At age five, he dressed up as a lawyer for career day. Today Andy Vorbrich dons his suit as an attorney in Kalamazoo and chancellor of The Michigan Conference.
GLENN M. WAGNER
Michigan Conference Communications
In 1 Corinthians 12, the Apostle Paul compares the church to a human body. Individuals of many different gifts are essential to the functioning of the community of faith. Pastors, missionaries, teachers, and musicians easily come to mind. The church needs scholars and stewards, mentors, and persons who pray. There are times that the church also needs a great lawyer.
In the Michigan Conference of the United Methodist Church, a lawyer is nominated by the bishop and elected every quadrennium (four years) by the annual conference to act as its chancellor. For the past 11 years, Kalamazoo attorney Andrew Vorbrich has served as the chancellor of The Michigan Conference.
Andy was born in Iowa Methodist Hospital and grew up in Des Moines, IA. He was raised as a baptized member of The United Church of Christ.
Andy remembers that he always wanted to be an attorney. At the age of five, his school had a career day where students could dress up in the costume of their dream job, and Andy dressed as an attorney. His outfit included a suit, briefcase, and a clip-on tie. Andy said, “I don’t know if this is my calling from God, but I do know that I have never wanted to be anything else but an attorney.”
After graduating as valedictorian from his high school, Andy received his Bachelor of Arts degree with departmental honors in history from Franklin and Marshall College in Lancaster, PA. He earned his law degree with high distinction from the University of Iowa. Following a law internship in Chicago, Andy moved to Kalamazoo in 1990 with his wife, Sally.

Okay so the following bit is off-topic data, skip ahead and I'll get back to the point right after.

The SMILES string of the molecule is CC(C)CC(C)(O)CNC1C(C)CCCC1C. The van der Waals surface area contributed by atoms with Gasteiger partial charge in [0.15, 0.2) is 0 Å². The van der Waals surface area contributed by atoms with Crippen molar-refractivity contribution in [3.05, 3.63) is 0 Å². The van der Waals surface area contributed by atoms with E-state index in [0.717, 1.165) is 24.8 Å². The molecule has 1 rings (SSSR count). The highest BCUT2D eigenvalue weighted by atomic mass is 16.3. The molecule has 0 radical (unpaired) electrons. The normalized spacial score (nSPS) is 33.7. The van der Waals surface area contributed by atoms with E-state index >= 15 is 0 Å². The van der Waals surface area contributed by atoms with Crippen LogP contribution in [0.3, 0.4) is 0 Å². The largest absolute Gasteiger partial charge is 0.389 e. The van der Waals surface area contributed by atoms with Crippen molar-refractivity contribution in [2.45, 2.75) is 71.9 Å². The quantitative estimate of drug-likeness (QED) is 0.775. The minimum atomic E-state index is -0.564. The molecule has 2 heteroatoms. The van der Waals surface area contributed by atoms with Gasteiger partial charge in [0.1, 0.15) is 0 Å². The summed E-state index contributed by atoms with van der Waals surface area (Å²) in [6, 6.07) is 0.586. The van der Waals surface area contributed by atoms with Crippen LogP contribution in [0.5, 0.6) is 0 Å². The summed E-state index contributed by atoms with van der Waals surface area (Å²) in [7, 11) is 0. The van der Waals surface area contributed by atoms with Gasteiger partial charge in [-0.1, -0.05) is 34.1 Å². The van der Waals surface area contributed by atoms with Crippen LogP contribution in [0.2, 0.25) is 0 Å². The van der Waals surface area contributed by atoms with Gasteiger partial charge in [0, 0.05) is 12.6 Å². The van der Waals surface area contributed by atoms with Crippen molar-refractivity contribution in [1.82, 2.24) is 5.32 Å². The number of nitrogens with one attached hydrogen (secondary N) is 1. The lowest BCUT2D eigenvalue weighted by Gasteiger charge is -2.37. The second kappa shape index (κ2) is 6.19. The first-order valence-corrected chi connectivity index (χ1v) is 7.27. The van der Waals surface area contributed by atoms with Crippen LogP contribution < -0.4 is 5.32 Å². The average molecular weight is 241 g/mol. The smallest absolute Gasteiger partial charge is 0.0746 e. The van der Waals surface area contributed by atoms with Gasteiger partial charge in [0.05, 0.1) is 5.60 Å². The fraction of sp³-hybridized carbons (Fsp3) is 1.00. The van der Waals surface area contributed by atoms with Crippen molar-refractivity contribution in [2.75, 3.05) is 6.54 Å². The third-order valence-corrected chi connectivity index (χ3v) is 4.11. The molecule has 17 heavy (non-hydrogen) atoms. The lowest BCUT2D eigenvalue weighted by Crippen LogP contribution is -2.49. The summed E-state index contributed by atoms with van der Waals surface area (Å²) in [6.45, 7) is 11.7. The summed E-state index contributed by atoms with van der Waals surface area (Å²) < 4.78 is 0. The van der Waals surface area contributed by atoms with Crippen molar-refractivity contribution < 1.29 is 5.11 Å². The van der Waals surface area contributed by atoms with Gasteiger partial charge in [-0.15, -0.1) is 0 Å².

To set down roots in their new community, Andy and Sally made a long list of churches they wanted to visit to decide where they would settle.
The first church on their list was First United Methodist Church in Kalamazoo, where the Rev. Dr. Royal Synwolt was the pastor, and Sally’s sister was a member. Andy said they had such a positive experience on their first Sunday that they never went anywhere else.
In 2010, following the death of longtime West Michigan Conference chancellor Thomas Shearer, the Rev. Terry Euper, then clergy assistant to Bishop Jonathan Keaton, recommended Andy for the post. Keaton interviewed Andy and subsequently submitted his name for ratification by the West Michigan Conference; Andy has continued in this same post in the new Michigan Conference.
During his past ten-plus years as chancellor, Andy has established files on over 200 cases and estimates that he has offered helpful opinions in over 500 instances where the Conference sought his legal expertise.
When asked for examples of the kinds of cases that he handles for the conference, Andy mentioned acting on behalf of a church camp involved in a lakefront property dispute. He defended church interests when a municipality sought to void tax-exempt status for a D.S. parsonage. He has represented the conference’s interests involving the UMC’s disciplinary trust clause when local congregations left the connection. During the pandemic, there have also been issues of church legal liability to consider.
Andy has also worked with local churches. He negotiated a contract with a county regarding public use of a church parking lot, dealt with clergy conduct issues, and addressed the mishandling of church funds.
Because of his expertise in church issues, Andy has also done work for congregations from other denominations. He enjoys sharing his expertise in church legal issues by leading connectional training events for trustees and offering webinars on church legal matters through Garrett-Evangelical Theological Seminary.